The LegSim Blog
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Civility in Congress: A historical perspective
In a democratic society, dispute resolution is a central function of government. Put another way, we don’t elect leaders to enact policies that we all support. We elect them so that we can move forward despite our disagreements (and without resorting to violence).
If the public is strongly divided, we shouldn’t be surprised if things sometimes get heated in Congress. However, both the House and Senate recognize that casting insults (or worse) usually isn’t the best way to make progress on the issues that matter to voters. Indeed, such behavior probably has the opposite effect.
Rule XIX in the Senate and Rule I (clause 2) of the House seek to promote constructive debates by (in effect) requiring that members disagree respectfully. For the most part, these rules seem to work, but there have always been exceptions. The New York Times has an interesting article about some historical transgressions.
Where do students find ideas for their bill proposals?
Students will typically pay attention to what’s already on the national agenda or they will propose something that is very relevant to their lives. Legislation addressing marijuana legalization, health care reform, gun control or gun rights is not uncommon. But such issues are often less interesting from a learning perspective than are more novel ones. It’s great when students use the assignment as an opportunity to ‘think outside the box’ by exploring more broadly.
Here’s an example from the Vox. The key sentence in the article, ‘The percentage of fill has never been codified’ means that there are no laws regulating how much empty space a box of candy (or whatever) can have. Opportunity! But what’s also nice about such novel issues is that they usually turn out to be more complex (and more interesting) than students initially appreciate.
In this case, for example, the goal of the legislation would be to prevent intentional efforts to mislead consumers into paying more for a product than they expect. But .some products do settle in shipping. Wouldn’t penalizing those manufacturers be unfair? Should the new law only apply to some kinds of food? Doesn’t the same complaint apply to things besides food (stick deodorants for example)? How do we balance the potential benefits and costs of a policy change to decide whether it is worthwhile? Might there be a better way to address the problem?
There are lots of resources for discovering problems in society. One of our favorites is Pro-Publica, and independent, nonprofit investigative new organization.
New research article about teaching with LegSim
Congratulations to Professors Bethany Blackstone and Elizabeth Oldmixon (University of North Texas) on their new article describing the benefits and challenges of using LegSim to teach legislative process!
1/22 Looking ahead to the 2018 midterms
Will Republicans retain control of Congress in the next election? Political scientists have been developing statistical models to predict midterm election outcomes since the 1970s. The general pattern is that the president’s party almost always loses some seats – the question is how many it will lose.
These models demonstrate that macro-level factors such as the state of the economy and presidential approval are important predictors of seat loss. Usually presidential approval is high when the economy is doing well. 2018 is unusual and interesting in that we (currently) have a president with very low approval ratings at a time of high economic performance.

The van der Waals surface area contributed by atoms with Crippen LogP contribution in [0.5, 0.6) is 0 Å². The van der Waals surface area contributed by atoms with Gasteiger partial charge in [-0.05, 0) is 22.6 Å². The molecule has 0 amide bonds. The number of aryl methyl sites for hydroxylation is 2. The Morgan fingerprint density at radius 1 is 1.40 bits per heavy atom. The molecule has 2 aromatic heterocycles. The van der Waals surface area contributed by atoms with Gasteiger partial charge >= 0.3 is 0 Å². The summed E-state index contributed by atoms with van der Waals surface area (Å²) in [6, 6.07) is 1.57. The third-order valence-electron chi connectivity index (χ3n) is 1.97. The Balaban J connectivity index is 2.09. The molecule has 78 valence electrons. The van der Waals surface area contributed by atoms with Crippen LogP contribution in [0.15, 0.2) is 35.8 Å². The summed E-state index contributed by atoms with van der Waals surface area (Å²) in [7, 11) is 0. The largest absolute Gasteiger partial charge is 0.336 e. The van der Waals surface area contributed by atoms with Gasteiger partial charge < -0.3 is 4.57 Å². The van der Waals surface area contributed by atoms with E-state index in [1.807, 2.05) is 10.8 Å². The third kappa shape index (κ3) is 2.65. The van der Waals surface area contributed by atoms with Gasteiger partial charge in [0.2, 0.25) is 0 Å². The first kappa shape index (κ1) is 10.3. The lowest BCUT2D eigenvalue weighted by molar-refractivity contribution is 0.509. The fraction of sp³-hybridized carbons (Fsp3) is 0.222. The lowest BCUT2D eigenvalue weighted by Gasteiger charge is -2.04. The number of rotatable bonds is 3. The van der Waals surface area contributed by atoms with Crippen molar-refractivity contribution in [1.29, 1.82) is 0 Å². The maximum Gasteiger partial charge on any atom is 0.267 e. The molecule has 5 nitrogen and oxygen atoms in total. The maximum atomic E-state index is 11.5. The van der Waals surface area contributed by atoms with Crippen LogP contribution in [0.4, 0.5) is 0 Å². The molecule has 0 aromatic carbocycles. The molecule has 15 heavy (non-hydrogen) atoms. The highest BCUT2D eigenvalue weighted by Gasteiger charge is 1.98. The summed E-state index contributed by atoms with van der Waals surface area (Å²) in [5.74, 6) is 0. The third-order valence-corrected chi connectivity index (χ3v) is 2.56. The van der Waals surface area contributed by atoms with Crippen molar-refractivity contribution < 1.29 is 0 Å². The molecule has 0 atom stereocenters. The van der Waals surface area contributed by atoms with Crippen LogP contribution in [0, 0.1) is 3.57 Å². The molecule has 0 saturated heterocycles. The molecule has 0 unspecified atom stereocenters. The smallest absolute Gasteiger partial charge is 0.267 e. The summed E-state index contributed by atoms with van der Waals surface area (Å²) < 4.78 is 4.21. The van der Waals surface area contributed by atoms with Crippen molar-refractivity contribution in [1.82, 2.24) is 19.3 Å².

But its not just about public opinion. The Republicans have about a 45 seat advantage in the House and a 9 seat advantage in the Senate. Only about 40 out of all 435 House seats are considered competitive, while about three-fourths of the 34 Senate seats up for election in 2018 are currently held by Democrats. To win control of Congress, Democrats don’t just have to pick up some seats – they have to win most of the competitive races in the House and Senate while holding their own in the others.
Another variable is whether the parties are able to recruit capable and well-funded candidates. In this respect, 2018 should be a good recruitment year for Democrats (due to President Trump’s low approval rating). But research also finds that the party in power can limit such effects by defying the conventional wisdom and successfully recruiting and funding quality candidates of its own.
Finally, there’s the question of turnout. In midterm elections turnout is typically much lower than in Presidential elections. This means that higher than expected turnout by supporters of one party can have a big impact on outcomes (as we saw in the recent Alabama Senate race). Will Democrats and Republicans be equally motivated to show up at the polls in 2018?
1/7 Consider subscribing to Roll Call!
Roll Call offers daily insights into what’s going on in Congress and in Washington and well as occasional lessons about lawmaking. It’s as easy as entering your email at the bottom of their home page. They are also on twitter of course.
2/15 The President, the Courts and Congress
This past weekend, Senior advisor to President Trump Stephen Miller asserted that we have three co-equal branches of government. Miller was criticizing the federal court decision to suspend the immigration ban, and seemed to suggest that the administration might not comply with future court decisions because the courts cannot tell the President what to do.
In a very narrow sense, Miller is correct. The Constitution does not explicitly give courts the authority to review whether decisions by Congress or the President are constitutional. The Supreme Court claimed this power in the case of Marbury vs. Madison in 1803, arguing that the “interpretation of the laws is the proper and peculiar province of the courts. A constitution is, in fact, and must be regarded by the judges as, a fundamental law.”